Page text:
Look at them, celebrating their "winning." Feels like months since we did that kind of celebrating. (Photo by Doug Pensinger/Getty Images)
The Miami Marlins did not fare well in their recent six-game home stand, dropping four of six games against the Los Angeles Dodgers and Philadelphia Phillies. The Marlins are now heading out on a West Coast trip and their first stop is in Colorado to face the Colorado Rockies. The good news is the Rockies have not been much better or worse than the Marlins have been this season, so that makes us perfect opponents to face off in a three-game set in Coors Field that should have been more important had both teams done as they were expected at the start of the year.
Tale of the Tape
|.301 (25)||wOBA||.333 (5)|
|84 (28)||wRC+||97 (T-13)|
|4.10 (20)||ERA||5.43 (30)|
|3.87 (T-10)||FIP||4.71 (29)|
Obviously, you can see the Rockies' numbers are inflated on both ends due to their extreme scoring environment. Their hitters are bound to look better than they probably are because Coors Field is carrying the ball so well, but their pitchers are bound to look worse as well because of the same reason. Of course, for the Rockies, their pitchers have actually done poorly; the Rockies' ERA- of 124 is the highest in baseball (in the case of FanGraphs' "minus" stats, the higher, the worse) and the FIP- of 108 is the fifth worst in baseball.
Stadium: Coors Field
As you know, Coors Field is expansive in part because, if it were not, we would see a lot more home runs than we do now. But the problem with an expansive stadium like that is that it is a burden on the fielders and does tend to also allow more doubles and triples. Combine that with the home run aspect and Coors Field is a hitting haven, though it is not close to what it once was 12 or so years ago.
To preview the Marlins / Rockies series, I asked Andrew Martin of the SB Nation Rockies blog Purple Row a few questions. He also sent me some questions so that I could answer them in his own series preview. Check out what Andrew had to say about these five questions.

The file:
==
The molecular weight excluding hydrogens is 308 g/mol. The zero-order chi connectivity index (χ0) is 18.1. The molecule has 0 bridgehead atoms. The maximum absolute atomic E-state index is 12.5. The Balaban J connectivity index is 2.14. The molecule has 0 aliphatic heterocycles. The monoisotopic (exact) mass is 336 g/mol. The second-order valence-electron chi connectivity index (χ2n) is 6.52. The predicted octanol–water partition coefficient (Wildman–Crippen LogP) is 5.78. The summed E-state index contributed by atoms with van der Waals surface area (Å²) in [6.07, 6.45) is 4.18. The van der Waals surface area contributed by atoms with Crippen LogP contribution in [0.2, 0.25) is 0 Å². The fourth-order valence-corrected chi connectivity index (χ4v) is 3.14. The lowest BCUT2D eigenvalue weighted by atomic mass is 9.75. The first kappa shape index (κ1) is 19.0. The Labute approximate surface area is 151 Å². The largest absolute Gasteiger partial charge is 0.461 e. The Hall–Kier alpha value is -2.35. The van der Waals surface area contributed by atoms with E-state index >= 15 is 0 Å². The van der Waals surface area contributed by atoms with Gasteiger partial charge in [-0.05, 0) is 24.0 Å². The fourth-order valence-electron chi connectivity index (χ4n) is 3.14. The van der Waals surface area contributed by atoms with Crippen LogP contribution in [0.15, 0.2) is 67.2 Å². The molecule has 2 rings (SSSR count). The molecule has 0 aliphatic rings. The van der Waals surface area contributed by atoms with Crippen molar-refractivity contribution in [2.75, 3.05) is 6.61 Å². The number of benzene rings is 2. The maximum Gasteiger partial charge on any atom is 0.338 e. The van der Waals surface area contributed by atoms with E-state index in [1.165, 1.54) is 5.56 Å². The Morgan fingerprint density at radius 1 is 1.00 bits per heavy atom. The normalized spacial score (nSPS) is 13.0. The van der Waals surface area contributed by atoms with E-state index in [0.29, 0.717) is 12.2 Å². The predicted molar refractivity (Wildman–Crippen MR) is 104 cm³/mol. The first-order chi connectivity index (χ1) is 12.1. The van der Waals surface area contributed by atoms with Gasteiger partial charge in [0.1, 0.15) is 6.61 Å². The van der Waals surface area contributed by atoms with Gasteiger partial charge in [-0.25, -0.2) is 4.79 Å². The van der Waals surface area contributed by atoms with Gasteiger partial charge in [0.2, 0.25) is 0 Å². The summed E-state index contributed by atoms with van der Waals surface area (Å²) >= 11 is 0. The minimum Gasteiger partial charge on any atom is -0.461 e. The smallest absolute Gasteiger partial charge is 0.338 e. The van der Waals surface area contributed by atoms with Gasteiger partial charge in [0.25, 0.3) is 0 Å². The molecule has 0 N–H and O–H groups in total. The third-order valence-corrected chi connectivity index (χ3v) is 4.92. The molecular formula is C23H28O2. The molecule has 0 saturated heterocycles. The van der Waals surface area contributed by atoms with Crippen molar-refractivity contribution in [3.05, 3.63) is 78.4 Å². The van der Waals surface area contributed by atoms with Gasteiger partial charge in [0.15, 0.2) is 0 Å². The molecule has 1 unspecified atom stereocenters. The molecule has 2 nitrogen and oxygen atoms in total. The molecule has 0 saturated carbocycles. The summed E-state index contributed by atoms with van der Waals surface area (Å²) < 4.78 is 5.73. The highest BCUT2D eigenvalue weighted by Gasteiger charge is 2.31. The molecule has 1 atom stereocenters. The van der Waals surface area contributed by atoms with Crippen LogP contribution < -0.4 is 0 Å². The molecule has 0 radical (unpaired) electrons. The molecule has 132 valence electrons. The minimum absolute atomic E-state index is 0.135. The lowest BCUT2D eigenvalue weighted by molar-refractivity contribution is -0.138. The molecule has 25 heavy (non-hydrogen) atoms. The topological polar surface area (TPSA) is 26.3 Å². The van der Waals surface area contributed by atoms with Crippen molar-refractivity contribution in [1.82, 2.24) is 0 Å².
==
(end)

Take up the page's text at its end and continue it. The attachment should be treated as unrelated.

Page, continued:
1) The Colorado Rockies were at least expected to compete in the NL West. In a nutshell, what has gone wrong in 2012?
3) What are you watching for in the remainder of the 2012 season?
4) What positive can you take out of this year?
5) What direction do you think the Colorado front office has this team going in the future?
I want to thank Andrew for taking the time to answer my questions. He had a few of his own for the Marlins in 2012, and here's a preview of what you can see over at Purple Row.
1) So I guess the big question for you is "what on earth happened?" I'm looking through the team numbers, and there just doesn't seem to be any one particular glaring hole.
In short, almost every player on the Miami Marlins performed below their preseason expectations. The Marlins were expected to do well offensively in 2012, provided Hanley Ramirez just regressed to his mean a little and the rest of the players performed on par. Instead, five of the team's eight regular starters went well below expectations begin the season, with the total costing the Marlins fifty runs through the start of the second half. The players who did play up to expectations did not exceed them enough to make up for it.
Combine that with a late-season collapse of two of the team's starting pitchers and multiple injuries to starting players and you get exactly what happened; the Marlins went from potential contenders to trade deadline sellers. With the team trading two players and injuries taking a few others at various times, the Marlins now look like a decimated team aside from the still-good core.
Again, thanks to Andrew for answering my questions and sending his own, and good luck to both sides in this series!